Can Good Design Save Online Media?

A few design tenets online media outlets can follow to encourage slow, careful reading of important content

Artemis Ward
Modus
Published in
4 min readNov 1, 2019

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The New York Times‘ digital experience is best consumed slowly. Photo: David Smooke/Unsplash

By Ryan Hatch

AtAt a conference in Denver recently, New York-based creative director Jeffrey Zeldman gave a talk he called “Slow Design for an Anxious World.” The world in question was that of the wide web. In short, Zeldman says this anxious world is built for speed, and speed can be good. Speed online is good when filling out an address form or trying to pay for sneakers.

But speedy digital experiences don’t always translate to pleasant ones, particularly when deeper concentration is needed to understand and digest complex information, as is often the case when consuming news. To illustrate the point, Zeldman included in his presentation screenshots of several websites: the New York Times, Washington Post, the New Yorker, ProPublica. All of the sites, he argued, were enjoyable experiences at least in part because they provide readers with the chance to immerse themselves in the content.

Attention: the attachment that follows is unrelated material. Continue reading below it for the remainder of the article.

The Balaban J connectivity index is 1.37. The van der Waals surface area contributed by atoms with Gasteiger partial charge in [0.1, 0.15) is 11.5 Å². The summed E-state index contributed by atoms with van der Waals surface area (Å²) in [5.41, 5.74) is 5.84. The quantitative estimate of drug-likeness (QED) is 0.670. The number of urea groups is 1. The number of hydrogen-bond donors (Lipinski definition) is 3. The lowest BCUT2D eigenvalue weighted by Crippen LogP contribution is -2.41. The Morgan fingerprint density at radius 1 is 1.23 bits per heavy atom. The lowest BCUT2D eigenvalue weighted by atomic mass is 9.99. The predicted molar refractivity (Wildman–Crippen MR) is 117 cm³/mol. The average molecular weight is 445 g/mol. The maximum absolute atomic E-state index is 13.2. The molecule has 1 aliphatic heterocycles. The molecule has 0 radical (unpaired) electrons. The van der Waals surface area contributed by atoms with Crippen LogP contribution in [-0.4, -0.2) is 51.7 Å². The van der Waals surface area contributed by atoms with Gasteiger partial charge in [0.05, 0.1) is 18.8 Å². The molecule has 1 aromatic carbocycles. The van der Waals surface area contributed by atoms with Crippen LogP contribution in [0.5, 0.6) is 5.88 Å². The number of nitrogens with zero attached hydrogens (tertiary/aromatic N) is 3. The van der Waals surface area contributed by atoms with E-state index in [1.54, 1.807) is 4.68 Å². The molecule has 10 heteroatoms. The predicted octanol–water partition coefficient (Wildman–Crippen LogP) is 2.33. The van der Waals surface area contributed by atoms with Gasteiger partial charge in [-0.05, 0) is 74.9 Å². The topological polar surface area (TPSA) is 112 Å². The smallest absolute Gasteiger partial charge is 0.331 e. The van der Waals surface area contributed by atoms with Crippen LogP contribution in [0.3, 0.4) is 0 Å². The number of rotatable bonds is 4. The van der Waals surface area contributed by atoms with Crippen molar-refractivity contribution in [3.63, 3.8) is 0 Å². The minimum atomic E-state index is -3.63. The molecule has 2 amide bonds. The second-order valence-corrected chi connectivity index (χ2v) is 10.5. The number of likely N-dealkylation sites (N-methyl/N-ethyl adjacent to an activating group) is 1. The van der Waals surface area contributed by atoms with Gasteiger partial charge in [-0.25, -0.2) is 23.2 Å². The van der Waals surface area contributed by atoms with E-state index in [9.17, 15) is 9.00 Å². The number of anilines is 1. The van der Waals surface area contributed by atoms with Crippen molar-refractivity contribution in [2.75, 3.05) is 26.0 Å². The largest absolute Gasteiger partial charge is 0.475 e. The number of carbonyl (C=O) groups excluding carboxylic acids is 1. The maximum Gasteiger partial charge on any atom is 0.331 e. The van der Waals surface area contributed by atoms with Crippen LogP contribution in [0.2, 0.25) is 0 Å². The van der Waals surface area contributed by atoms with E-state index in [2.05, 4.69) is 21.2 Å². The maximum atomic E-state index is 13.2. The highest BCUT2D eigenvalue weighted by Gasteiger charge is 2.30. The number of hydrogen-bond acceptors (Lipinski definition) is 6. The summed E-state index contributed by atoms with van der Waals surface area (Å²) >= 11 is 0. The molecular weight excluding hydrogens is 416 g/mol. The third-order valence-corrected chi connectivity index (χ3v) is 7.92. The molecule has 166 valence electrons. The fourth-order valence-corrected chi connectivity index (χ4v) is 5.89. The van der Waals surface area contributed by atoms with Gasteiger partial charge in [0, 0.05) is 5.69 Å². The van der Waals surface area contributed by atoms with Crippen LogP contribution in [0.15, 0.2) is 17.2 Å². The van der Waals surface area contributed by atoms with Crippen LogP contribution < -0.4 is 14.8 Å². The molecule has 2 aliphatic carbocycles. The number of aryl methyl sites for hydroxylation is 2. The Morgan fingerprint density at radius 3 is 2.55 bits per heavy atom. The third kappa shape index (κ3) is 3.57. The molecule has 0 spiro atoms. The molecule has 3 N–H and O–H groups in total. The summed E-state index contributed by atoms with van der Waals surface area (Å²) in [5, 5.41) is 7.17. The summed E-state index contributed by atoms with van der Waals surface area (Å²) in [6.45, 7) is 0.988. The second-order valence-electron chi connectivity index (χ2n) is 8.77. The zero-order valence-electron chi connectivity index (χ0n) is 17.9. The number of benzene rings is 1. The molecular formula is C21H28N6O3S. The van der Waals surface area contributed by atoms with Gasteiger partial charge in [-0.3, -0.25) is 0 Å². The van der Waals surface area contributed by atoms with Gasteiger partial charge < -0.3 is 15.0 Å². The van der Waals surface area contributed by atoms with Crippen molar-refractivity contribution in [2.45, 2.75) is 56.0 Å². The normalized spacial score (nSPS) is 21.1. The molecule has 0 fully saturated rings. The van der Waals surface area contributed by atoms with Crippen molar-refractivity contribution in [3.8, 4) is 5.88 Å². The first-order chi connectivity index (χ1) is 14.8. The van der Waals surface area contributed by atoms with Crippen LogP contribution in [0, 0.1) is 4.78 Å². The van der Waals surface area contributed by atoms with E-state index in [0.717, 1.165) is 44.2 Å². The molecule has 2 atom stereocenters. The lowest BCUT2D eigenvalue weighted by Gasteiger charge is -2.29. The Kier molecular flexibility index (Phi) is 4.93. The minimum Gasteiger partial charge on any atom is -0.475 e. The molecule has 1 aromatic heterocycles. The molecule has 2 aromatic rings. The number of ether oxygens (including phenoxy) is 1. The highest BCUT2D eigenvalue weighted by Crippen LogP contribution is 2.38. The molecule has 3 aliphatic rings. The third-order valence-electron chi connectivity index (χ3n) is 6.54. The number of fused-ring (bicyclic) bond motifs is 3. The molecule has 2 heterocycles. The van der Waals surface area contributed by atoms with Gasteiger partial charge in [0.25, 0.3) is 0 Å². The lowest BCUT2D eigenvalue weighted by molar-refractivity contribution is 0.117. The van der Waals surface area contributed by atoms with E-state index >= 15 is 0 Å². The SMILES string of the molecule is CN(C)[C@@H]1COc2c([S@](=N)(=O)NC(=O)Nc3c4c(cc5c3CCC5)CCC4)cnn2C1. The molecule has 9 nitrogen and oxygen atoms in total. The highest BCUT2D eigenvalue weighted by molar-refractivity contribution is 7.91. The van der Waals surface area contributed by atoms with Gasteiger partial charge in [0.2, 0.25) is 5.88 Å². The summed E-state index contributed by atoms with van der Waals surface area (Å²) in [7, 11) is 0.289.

He was right — the sites were a breath of fresh air in a landscape littered with pop-ups and autoplay videos. But why? What, even at a brief glance, made these experiences “good” beyond the absence of full-screen surveys and male enhancement display…

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Artemis Ward
Modus
Writer for

A global digital-first agency partnering with brands to shape what happens next. • artemisward.com